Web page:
On the other hand, optical SCA data are more easily available for large areas and at a relatively high-sampling frequency, usually with good quality [24]. As a result, its use in hydrologic modeling has been increasing in recent years [15]. SCA gives information about the presence or not of snow on the surface, according to the satellite image. No indication about the snow quantity (height or SWE) can be given directly by SCA data. One direct drawback of the use of optical satellite-based SCA is the lack of penetration through clouds, which means that during some periods, a large amount of data can be lacking.The MODIS (Moderate Resolution Imaging Spectroradiometer) snow product, which is the satellite-based snow product that is the most widely used in hydrology, may contain an average of 63% of cloud coverage over Austria [24]. To overcome these problems a variety of techniques has been developed, that mostly consists of using cloud-free data from other days or from neighbouring pixels, or even from interpolating data from pixels at a similar altitude (e.g., [2528]).

The use of snow data assimilation has been tested recently in LSMs and in hydrological models. Slater and Clark [29], for instance, implemented an Ensemble Kalman Filter and an Ensemble square root Kalman Filter to assimilate real local snow depths observations spatially interpolated into a conceptual model. They showed an improvement of the simulated SWE and of the short-term forecasts of SWE during the melt period. Clark et al. [5] assimilated synthetic SCA information to update a hydrological model. They used the Ensemble Kalman Filter to modify the distribution of the sub-grid probability distribution function of snow. They demonstrated that the SWE was improved but that the accuracy of streamflows was only slightly increased, due to the fact that snowmelt begins before SCA depletion. However, they believed that satellite SCA data are an important source of information for streamflow forecasts. Clark and Vrugt [30] assimilated interpolated in-situ snow measurements to calibrate a snow model with a method including a stochastic error term to quantify model errors. This method resulted in parameters with more realistic values. All these works showed that assimilating snow data, whatever its form, could improve snowmelt or discharge simulation.

The MODIS SCA data have been integrated into models using simple or complex methods by different researchers. The simple methods are mostly insertion methods, and cannot be called data assimilation methods. Rodell and Houser [15], for instance, used MODIS data to modify the snow cover of their model with a simple addition/removal method. They added 5 mm of snow if the model had no snow and if MODIS had more than 40% of SCA, and removed the snow if the MODIS SCA was lower than 10%. This work showed an improvement of snow cover by removing superfluous snow. Increase of snow happened much less frequently, mainly because of the small quantity (5mm) of snow added. The effect of adding snow was also limited by the fact that if the forcing temperature was positive, this thin layer of added snow would melt immediately. Roy et al. [19] used a combination of MODIS and the NOAA Ice Mapping System (IMS) products, and integrated these into the MOHYSE hydrological model with a “direct-insertion” method. The method was controlled using a SWE threshold. If snow was observed by the satellite but the model had less snow than the SWE threshold, then the model snow was fixed to this threshold. On the other hand, if the model had more snow than the threshold but the satellite observed no snow, then the snow was fixed to the threshold in the model. This method improved the simulation of discharge peaks—Nash [31] and root-mean square error (RMSE)—when using both MODIS data and the NOAA IMS product but improved only the RMSE of discharges when only MODIS was used while the Nash coefficient was not significantly different from the one of the original simulation. These methods are rather simple to implement, but their application to diverse areas does not necessarily lead to positive results, since they are usually quite case-dependent.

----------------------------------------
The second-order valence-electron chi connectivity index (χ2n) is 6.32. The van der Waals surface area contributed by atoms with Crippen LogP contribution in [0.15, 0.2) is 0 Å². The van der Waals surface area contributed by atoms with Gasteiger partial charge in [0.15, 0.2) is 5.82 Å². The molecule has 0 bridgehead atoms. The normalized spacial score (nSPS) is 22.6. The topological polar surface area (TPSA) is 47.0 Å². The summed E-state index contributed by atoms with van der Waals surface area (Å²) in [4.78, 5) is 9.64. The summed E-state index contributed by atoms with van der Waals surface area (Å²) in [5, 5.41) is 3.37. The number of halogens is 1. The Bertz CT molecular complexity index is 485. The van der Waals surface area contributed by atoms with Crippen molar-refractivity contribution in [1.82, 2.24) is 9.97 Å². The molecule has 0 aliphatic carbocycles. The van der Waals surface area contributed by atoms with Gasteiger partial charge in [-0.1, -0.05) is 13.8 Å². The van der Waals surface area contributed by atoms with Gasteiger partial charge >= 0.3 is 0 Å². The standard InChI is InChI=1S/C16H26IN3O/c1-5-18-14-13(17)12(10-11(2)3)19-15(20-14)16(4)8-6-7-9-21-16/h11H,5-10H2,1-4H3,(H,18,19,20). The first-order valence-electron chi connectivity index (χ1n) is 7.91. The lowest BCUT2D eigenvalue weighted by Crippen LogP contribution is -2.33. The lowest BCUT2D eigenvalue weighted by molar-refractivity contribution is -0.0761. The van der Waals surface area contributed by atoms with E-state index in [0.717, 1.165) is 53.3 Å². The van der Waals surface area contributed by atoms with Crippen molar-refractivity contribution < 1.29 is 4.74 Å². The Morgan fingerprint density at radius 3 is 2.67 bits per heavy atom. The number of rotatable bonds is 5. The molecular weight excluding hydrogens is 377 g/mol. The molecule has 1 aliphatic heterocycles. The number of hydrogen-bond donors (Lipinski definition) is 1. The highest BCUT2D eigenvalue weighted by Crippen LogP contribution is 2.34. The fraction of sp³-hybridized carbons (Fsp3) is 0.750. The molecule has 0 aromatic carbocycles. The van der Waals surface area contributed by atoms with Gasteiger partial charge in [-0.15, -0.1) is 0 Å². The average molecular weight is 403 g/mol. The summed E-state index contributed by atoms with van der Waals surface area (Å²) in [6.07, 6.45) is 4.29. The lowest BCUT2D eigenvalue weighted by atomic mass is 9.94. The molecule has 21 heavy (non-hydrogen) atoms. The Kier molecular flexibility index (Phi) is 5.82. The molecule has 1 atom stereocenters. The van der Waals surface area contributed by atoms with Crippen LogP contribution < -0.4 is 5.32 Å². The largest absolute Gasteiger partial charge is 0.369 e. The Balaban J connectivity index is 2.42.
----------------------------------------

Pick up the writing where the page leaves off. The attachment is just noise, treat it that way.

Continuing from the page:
More complex methods have been tested to integrate MODIS SCA data into models as is the case for data assimilation methods. However, MODIS observations only provide information about the presence or non-presence of snow, whereas the majority LSMs and hydrological models rather simulate the SWE (an example for an exception is the HBV model which simulates SCA directly [32]). This leads to the problem that either the model SWE data need to be converted to SCA using special techniques, or the satellite SCA data need to be converted to SWE. One conversion approach uses so-called Snow Depletion Curves (SDCs). SDCs are essentially curves, based on observations and characteristics of the snow, which try to fit the evolution of the quantity of snow with the SCA. Andreadis and Lettenmaier [16] used the SDC approach to transform modeled SWE into SCA, and assimilated MODIS SCA in the Variable Infiltration Capacity (VIC) hydrological model with an EnKF. They considered the SWE of each pixel in the model as one element of the state variable (even if they are spatially correlated), which allowed them to use a limited number of members and to update separately each pixel. They showed the benefits of using the EnKF rather than a replacement method, because the EnKF takes into account different sources of errors. Su et al. [17] assimilated MODIS SCA for North America in a LSM with the EnKF on every grid point, and illustrated its beneficial effect for the simulation of snow. Zaitchik and Rodell [6] also used an SDC in order to convert the MODIS SCA to SWE. Their assimilation method is a push-and-pull algorithm, in which SWE is directly added to or removed from the LSM, and the air temperature can be modified depending on observed and modeled snow values in order to improve the snow cover. They were able to illustrate an improvement in the simulation of SCA and SWE when assimilating MODIS SCA using their approach.